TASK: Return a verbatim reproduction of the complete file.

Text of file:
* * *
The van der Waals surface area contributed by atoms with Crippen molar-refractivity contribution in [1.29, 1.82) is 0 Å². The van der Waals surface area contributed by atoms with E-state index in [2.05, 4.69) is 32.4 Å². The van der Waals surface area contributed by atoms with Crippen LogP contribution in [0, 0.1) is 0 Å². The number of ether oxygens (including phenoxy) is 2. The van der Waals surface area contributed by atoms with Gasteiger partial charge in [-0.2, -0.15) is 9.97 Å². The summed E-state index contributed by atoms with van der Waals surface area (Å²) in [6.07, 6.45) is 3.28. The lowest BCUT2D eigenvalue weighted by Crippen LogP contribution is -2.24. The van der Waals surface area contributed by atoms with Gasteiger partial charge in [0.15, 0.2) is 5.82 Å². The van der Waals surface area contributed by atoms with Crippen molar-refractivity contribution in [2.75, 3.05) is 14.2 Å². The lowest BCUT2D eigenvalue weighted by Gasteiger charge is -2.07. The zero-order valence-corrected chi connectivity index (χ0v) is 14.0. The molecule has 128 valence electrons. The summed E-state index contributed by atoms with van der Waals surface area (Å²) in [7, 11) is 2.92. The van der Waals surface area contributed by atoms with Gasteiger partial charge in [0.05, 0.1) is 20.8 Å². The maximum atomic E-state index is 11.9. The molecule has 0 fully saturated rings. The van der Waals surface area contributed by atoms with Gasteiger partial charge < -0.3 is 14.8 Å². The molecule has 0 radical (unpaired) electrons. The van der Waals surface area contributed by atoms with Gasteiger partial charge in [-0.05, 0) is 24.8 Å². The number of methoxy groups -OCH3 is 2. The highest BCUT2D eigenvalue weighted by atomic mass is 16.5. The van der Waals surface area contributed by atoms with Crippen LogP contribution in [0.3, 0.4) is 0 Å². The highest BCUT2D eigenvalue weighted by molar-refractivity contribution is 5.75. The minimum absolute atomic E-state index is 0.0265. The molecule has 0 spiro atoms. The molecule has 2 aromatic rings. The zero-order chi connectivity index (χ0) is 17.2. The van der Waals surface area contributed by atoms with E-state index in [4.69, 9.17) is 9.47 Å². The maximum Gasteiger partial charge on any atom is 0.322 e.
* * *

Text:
The van der Waals surface area contributed by atoms with Crippen molar-refractivity contribution in [1.29, 1.82) is 0 Å². The van der Waals surface area contributed by atoms with E-state index in [2.05, 4.69) is 32.4 Å². The van der Waals surface area contributed by atoms with Crippen LogP contribution in [0, 0.1) is 0 Å². The number of ether oxygens (including phenoxy) is 2. The van der Waals surface area contributed by atoms with Gasteiger partial charge in [-0.2, -0.15) is 9.97 Å². The summed E-state index contributed by atoms with van der Waals surface area (Å²) in [6.07, 6.45) is 3.28. The lowest BCUT2D eigenvalue weighted by Crippen LogP contribution is -2.24. The van der Waals surface area contributed by atoms with Gasteiger partial charge in [0.15, 0.2) is 5.82 Å². The van der Waals surface area contributed by atoms with Crippen molar-refractivity contribution in [2.75, 3.05) is 14.2 Å². The lowest BCUT2D eigenvalue weighted by Gasteiger charge is -2.07. The zero-order valence-corrected chi connectivity index (χ0v) is 14.0. The molecule has 128 valence electrons. The summed E-state index contributed by atoms with van der Waals surface area (Å²) in [7, 11) is 2.92. The van der Waals surface area contributed by atoms with Gasteiger partial charge in [0.05, 0.1) is 20.8 Å². The maximum atomic E-state index is 11.9. The molecule has 0 fully saturated rings. The van der Waals surface area contributed by atoms with Gasteiger partial charge < -0.3 is 14.8 Å². The molecule has 0 radical (unpaired) electrons. The van der Waals surface area contributed by atoms with Gasteiger partial charge in [-0.05, 0) is 24.8 Å². The number of methoxy groups -OCH3 is 2. The highest BCUT2D eigenvalue weighted by atomic mass is 16.5. The van der Waals surface area contributed by atoms with Crippen LogP contribution in [0.3, 0.4) is 0 Å². The highest BCUT2D eigenvalue weighted by molar-refractivity contribution is 5.75. The minimum absolute atomic E-state index is 0.0265. The molecule has 0 spiro atoms. The molecule has 2 aromatic rings. The zero-order chi connectivity index (χ0) is 17.2. The van der Waals surface area contributed by atoms with E-state index in [4.69, 9.17) is 9.47 Å². The maximum Gasteiger partial charge on any atom is 0.322 e.